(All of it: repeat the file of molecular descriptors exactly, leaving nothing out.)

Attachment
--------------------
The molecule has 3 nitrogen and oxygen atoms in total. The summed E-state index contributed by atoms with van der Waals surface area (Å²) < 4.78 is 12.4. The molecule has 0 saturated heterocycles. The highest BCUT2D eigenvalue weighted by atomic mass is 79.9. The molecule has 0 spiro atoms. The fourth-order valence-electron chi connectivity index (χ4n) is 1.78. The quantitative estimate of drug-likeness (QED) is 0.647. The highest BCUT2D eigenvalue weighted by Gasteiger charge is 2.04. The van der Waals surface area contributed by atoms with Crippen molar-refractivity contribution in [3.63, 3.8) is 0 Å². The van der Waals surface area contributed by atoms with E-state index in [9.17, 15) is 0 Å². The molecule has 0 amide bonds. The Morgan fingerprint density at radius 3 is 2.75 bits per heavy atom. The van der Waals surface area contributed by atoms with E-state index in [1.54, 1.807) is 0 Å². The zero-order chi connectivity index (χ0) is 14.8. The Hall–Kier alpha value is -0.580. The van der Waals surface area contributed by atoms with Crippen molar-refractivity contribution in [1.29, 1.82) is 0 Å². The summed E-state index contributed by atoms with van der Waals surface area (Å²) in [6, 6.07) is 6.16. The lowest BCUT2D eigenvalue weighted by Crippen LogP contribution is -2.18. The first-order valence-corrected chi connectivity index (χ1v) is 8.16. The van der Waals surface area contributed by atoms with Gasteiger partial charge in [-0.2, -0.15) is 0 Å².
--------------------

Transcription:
The molecule has 3 nitrogen and oxygen atoms in total. The summed E-state index contributed by atoms with van der Waals surface area (Å²) < 4.78 is 12.4. The molecule has 0 saturated heterocycles. The highest BCUT2D eigenvalue weighted by atomic mass is 79.9. The molecule has 0 spiro atoms. The fourth-order valence-electron chi connectivity index (χ4n) is 1.78. The quantitative estimate of drug-likeness (QED) is 0.647. The highest BCUT2D eigenvalue weighted by Gasteiger charge is 2.04. The van der Waals surface area contributed by atoms with Crippen molar-refractivity contribution in [3.63, 3.8) is 0 Å². The van der Waals surface area contributed by atoms with E-state index in [9.17, 15) is 0 Å². The molecule has 0 amide bonds. The Morgan fingerprint density at radius 3 is 2.75 bits per heavy atom. The van der Waals surface area contributed by atoms with E-state index in [1.54, 1.807) is 0 Å². The zero-order chi connectivity index (χ0) is 14.8. The Hall–Kier alpha value is -0.580. The van der Waals surface area contributed by atoms with Crippen molar-refractivity contribution in [1.29, 1.82) is 0 Å². The summed E-state index contributed by atoms with van der Waals surface area (Å²) in [6, 6.07) is 6.16. The lowest BCUT2D eigenvalue weighted by Crippen LogP contribution is -2.18. The first-order valence-corrected chi connectivity index (χ1v) is 8.16. The van der Waals surface area contributed by atoms with Gasteiger partial charge in [-0.2, -0.15) is 0 Å².